John McAfee isn’t telling you the truth—but he says he’s lying for a good cause.
McAfee has been on a media tour discussing a court order that directs Apple to write custom code to help the FBI access a terrorist’s iPhone. The method McAfee says he would use to break open the phone, he admitted to the Daily Dot, is false.
McAfee, who founded of one of the first companies to offer antivirus software, claimed on CNN and Russia Today, as well as in a Business Insider column, that he could bypass the advanced encryption protecting the iPhone without Apple’s help. But he lied in those interviews, he told the Daily Dot, to “get a shitload of public attention.”
Further, the method McAfee says is real—the one he says he’s lying to try to hide—is neither a secret nor feasible for anyone to accomplish without expensive tools and specialized skills. Even then, experts believe it would be difficult and would risk destroying the data the FBI is fighting so hard to access.
“Now, what I did not lie about was my ability to crack the iPhone. I can do it. It’s a piece of friggin’ cake.”
Apple has the ability to write custom software that would allow the FBI to brute force its way into San Bernardino shooter Syed Rizwan Farook’s iPhone without triggering a self-destruct security feature. But it must do so by authorizing the specialized version of iOS with a signature Apple exclusively holds.
FBI Director James Comey said during a congressional hearing on Tuesday that his office had requested the help of the entire U.S. government but that he did not find a viable solution for breaking into the iPhone without demanding Apple’s assistance.
McAfee said he bent the truth in order to push back against the official narrative.
“By doing so, I knew that I would get a shitload of public attention, which I did,” McAfee said. “That video, on my YouTube account, it has 700,000 views. My point is to bring to the American public the problem that the FBI is trying to [fool] the American public. How am I going to do that, by just going off and saying it? No one is going to listen to that crap.
“So I come up with something sensational,” he continued. “Now, what I did not lie about was my ability to crack the iPhone. I can do it. It’s a piece of friggin’ cake. You could probably do it.”McAfee first admitted to lying in an interview with Inverse.The software company executive offered to tell the Daily Dot his secret method for cracking an encrypted iPhone, something that experts say cannot be done without Apple’s authentic digital signature, but only if the Daily Dot promised to “not publish this publicly or tell anybody else.”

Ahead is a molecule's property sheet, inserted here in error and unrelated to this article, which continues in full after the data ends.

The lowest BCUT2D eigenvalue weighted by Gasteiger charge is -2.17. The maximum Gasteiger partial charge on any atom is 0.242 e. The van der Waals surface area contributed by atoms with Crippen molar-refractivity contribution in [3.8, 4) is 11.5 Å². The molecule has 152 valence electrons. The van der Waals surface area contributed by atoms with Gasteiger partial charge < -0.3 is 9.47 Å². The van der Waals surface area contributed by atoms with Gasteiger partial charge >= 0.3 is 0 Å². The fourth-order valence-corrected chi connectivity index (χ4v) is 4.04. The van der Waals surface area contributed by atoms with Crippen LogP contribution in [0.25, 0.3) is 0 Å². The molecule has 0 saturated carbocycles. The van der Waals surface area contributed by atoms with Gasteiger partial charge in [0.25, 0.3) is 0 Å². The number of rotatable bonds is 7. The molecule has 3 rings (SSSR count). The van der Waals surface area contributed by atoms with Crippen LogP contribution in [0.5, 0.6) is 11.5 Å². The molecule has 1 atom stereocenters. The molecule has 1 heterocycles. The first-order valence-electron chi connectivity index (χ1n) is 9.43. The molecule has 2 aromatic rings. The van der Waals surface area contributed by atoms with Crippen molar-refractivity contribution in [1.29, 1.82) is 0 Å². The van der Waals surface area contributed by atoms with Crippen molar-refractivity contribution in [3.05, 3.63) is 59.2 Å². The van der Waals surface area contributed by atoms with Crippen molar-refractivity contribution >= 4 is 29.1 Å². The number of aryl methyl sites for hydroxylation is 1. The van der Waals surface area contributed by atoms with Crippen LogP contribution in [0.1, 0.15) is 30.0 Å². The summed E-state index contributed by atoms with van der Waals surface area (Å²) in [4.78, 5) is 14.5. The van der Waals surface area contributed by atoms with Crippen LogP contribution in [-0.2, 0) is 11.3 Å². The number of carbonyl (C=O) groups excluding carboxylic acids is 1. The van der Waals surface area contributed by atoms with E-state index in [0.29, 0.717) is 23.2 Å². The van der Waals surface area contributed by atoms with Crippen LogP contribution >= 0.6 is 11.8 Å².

The Daily Dot declined to make such a promise in order to keep the entire conversation on the record.
Later in the interview, McAfee described his method, which involves “decapping” the phone’s processor and acquiring the device’s unique identifier (UID), that may allow someone to brute force the phone’s password—guess the password by flooding it with options—at a faster rate. Despite his insistence that the Daily Dot not publish this technique, McAfee has explained the method in previous media interviews.
Some experts believe, however, that McAfee’s theory doesn’t make much sense. Ars Technica explained why:
Thus far, the most plausible method for decrypting the San Bernardino iPhone without Apple's assistance involves manually inspecting the handset's processor using acid and lasers. Done correctly, this would let the FBI learn not the PIN, but the device's unique hardware ID. With that ID, they could combine it with each of the PINs in turn until they hit upon the right one. The cost and complexity of this technique would be extremely high, and it would be extremely risky: one wrong move and the hardware ID would be destroyed permanently, making the phone's data permanently and irrevocably lost.
When asked why he was discussing this method on the record, McAfee said, “Because I’m assuming, because you kept on asking, that you aren’t going to publish it.”
When the Daily Dot pointed out that McAfee had never secured such a promise, he said that the conversation was over and hung up.
“The lie was an exaggeration of simplicity,” McAfee said in a text message after the interview. “As the Inverse article explained, it would have been impossible in the time allowed to explain the fullness of the truth. If you fault me for that, then you, and possibly your readers, will have been the only one on the planet to have done so.”
McAfee also said, “I apologize for my anger.” He added that it “seemed absurd to me to focus on a simplification of a technique, given the stakes at risk—a potentially Orwellian state initiated by the populace ignoring the truth of what the FBI is trying to do to us.”
Illustration via Max Fleishman